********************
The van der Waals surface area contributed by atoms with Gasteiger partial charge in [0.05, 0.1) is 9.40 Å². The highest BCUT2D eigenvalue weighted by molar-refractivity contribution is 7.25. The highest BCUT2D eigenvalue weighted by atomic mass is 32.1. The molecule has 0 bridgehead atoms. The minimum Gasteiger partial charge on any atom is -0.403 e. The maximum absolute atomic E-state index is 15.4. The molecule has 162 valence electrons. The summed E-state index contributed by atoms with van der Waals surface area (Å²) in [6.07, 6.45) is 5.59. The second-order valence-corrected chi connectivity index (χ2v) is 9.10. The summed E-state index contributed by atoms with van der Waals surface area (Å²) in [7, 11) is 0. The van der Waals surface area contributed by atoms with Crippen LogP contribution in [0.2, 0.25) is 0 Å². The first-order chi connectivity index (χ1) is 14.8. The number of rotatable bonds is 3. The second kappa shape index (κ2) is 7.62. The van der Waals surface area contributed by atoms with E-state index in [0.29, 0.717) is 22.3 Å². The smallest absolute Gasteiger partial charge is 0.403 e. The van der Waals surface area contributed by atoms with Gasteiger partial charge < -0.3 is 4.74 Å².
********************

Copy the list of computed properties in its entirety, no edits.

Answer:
The van der Waals surface area contributed by atoms with Gasteiger partial charge in [0.05, 0.1) is 9.40 Å². The highest BCUT2D eigenvalue weighted by molar-refractivity contribution is 7.25. The highest BCUT2D eigenvalue weighted by atomic mass is 32.1. The molecule has 0 bridgehead atoms. The minimum Gasteiger partial charge on any atom is -0.403 e. The maximum absolute atomic E-state index is 15.4. The molecule has 162 valence electrons. The summed E-state index contributed by atoms with van der Waals surface area (Å²) in [6.07, 6.45) is 5.59. The second-order valence-corrected chi connectivity index (χ2v) is 9.10. The summed E-state index contributed by atoms with van der Waals surface area (Å²) in [7, 11) is 0. The van der Waals surface area contributed by atoms with Crippen LogP contribution in [0.2, 0.25) is 0 Å². The first-order chi connectivity index (χ1) is 14.8. The number of rotatable bonds is 3. The second kappa shape index (κ2) is 7.62. The van der Waals surface area contributed by atoms with E-state index in [0.29, 0.717) is 22.3 Å². The smallest absolute Gasteiger partial charge is 0.403 e. The van der Waals surface area contributed by atoms with Gasteiger partial charge < -0.3 is 4.74 Å².